Venezuela: Excerpts from Remarks by Vice President Pence at the OAS


Yet more than any other nation in our hemisphere, in Venezuela, the tragedy of tyranny is on full display. And the blame can be laid squarely at the feet of one man: Nicolás Maduro.

Maduro promised his people he would restore prosperity, but delivered only deeper poverty. He promised them safety and security, but Venezuela is now riven with chaos and rampant crime. Maduro promised the people of Venezuela renewed greatness, but he has only brought that nation suffering.

As this body knows well, Venezuela was once one of our hemisphere’s richest nations. It is now astoundingly one of the poorest. At this very moment, nearly 9 out of 10 Venezuelans live in crushing poverty. Opportunity has evaporated, with an economy that’s already shrunk by half, and is still growing smaller with every passing day.

Venezuela’s grocery stores are all but empty, with food and daily necessities nearly impossible to find. Hospitals lack the most basic medical supplies. And in the last year alone, the infant mortality rate in Venezuela jumped 30 percent, and maternal mortality rates skyrocketed by 66 percent.

And every day, some 5,000 Venezuelans flee from their homeland. It’s the largest cross-border mass exodus in the history of the Western Hemisphere.

I’ve actually had the opportunity to meet some of the families impacted by this exodus and swept up in it.

Last summer, in Cartagena, Colombia, a Venezuelan grandmother told my wife and I about how Venezuelan children would have to rise at four in the morning in her village to get a ticket that they could exchange late in the afternoon for a single piece of bread. She had rescued her grandchildren only the week before we had met. But most haven’t been so fortunate.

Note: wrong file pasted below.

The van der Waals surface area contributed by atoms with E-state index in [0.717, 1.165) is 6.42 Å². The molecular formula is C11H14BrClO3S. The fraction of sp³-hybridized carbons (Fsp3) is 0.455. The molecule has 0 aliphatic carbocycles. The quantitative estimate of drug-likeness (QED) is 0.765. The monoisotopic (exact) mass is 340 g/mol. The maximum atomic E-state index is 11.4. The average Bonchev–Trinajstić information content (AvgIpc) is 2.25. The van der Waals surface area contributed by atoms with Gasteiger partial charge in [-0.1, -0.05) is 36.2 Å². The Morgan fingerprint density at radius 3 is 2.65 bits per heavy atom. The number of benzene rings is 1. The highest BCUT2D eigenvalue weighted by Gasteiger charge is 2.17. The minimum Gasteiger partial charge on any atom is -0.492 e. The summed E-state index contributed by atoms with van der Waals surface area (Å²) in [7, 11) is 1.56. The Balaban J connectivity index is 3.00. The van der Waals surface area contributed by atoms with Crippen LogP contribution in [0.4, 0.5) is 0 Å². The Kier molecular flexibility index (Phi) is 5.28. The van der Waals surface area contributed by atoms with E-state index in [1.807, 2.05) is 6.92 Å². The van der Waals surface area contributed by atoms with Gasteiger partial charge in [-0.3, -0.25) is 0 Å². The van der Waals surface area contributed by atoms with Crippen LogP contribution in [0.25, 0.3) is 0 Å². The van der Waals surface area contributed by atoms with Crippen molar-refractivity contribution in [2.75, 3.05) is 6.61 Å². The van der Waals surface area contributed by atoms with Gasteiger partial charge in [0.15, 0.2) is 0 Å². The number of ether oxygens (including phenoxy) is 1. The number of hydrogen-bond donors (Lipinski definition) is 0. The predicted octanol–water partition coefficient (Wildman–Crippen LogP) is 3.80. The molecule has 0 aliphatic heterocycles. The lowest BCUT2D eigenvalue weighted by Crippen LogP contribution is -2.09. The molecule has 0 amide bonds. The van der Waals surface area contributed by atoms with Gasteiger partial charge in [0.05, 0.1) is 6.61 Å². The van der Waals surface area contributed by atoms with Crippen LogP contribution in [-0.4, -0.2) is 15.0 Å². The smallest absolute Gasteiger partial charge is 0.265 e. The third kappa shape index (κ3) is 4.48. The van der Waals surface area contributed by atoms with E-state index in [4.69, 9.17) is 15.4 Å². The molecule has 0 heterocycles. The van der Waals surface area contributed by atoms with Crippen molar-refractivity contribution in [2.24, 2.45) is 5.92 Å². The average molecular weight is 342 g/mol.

In the last month, in Lima, I met four courageous leaders of the Venezuelan opposition — two of whom I’m told are actually here today — Julio Borges, Carlos Vecchio, David Smolansky, and Antonio Ledezma. These four men are great defenders of democracy in their homeland, and they have our respect. (Applause.)

Having taken a stand for freedom in their homeland, they were forced to flee the regime’s wrath, but they described to me — they described to me, in painstaking detail, how Maduro has systematically corrupted the upcoming election and how he’s replaced that nation’s once-great democracy with dictatorship.

The truth is, the Venezuelan people would choose a better path if they could. But under Nicolás Maduro, they will never have that chance.

The so-called elections in Venezuela, scheduled for May the 20th, will be nothing more than a fraud and a sham. The Maduro regime has already stacked the Venezuelan courts and Electoral Council with its cronies. It’s banned major parties. It’s barred opposition leaders from standing for office, and stifled a free press, and jailed its political enemies, including more than 12,000 politically motivated detentions.

On Election Day itself, the Maduro regime has already given every indication that it will resort to its standard authoritarian playbook: manipulate voting data, change polling places at the last possible minute, and engage in widespread intimidation, and even violence.

In short, there will be no real election in Venezuela on May 20th, and the world knows it. It will be a fake election, with a fake outcome. Maduro and his acolytes have already ensured that their reign of corruption, crime, narco-trafficking, and terror will continue.

And that’s why today we call on Maduro and regime: Suspend this sham election. Hold real elections. Give the people of Venezuela real choices because the Venezuelan people deserve to live in democracy once again. (Applause.)

With every day, Venezuela becomes even more of a failed state. And we do well to remember, failed states know no borders.

Venezuela’s collapse is already affecting economies across the region. It’s spreading infectious diseases that were once eradicated in our hemisphere. It’s giving drug traffickers and transnational criminal organizations new opportunities to endanger our people. And as Venezuela continues to collapse, the consequences will radiate across the wider hemisphere, affecting all of our countries.

President Trump has made it clear: The United States will not idly stand by as Venezuela crumbles. (Applause.) We have already imposed strict financial sanctions on more than 50 current and former senior Venezuelan officials, and we cut off the so-called “Petro” from the United States’ financial system.

And today, I am pleased to announce that the United States is designating three Venezuelans with direct ties to the Maduro regime as narcotics “kingpins.” We have frozen their assets, blocked their access to our nation, so they can no longer poison our people with their deadly drugs. (Applause.)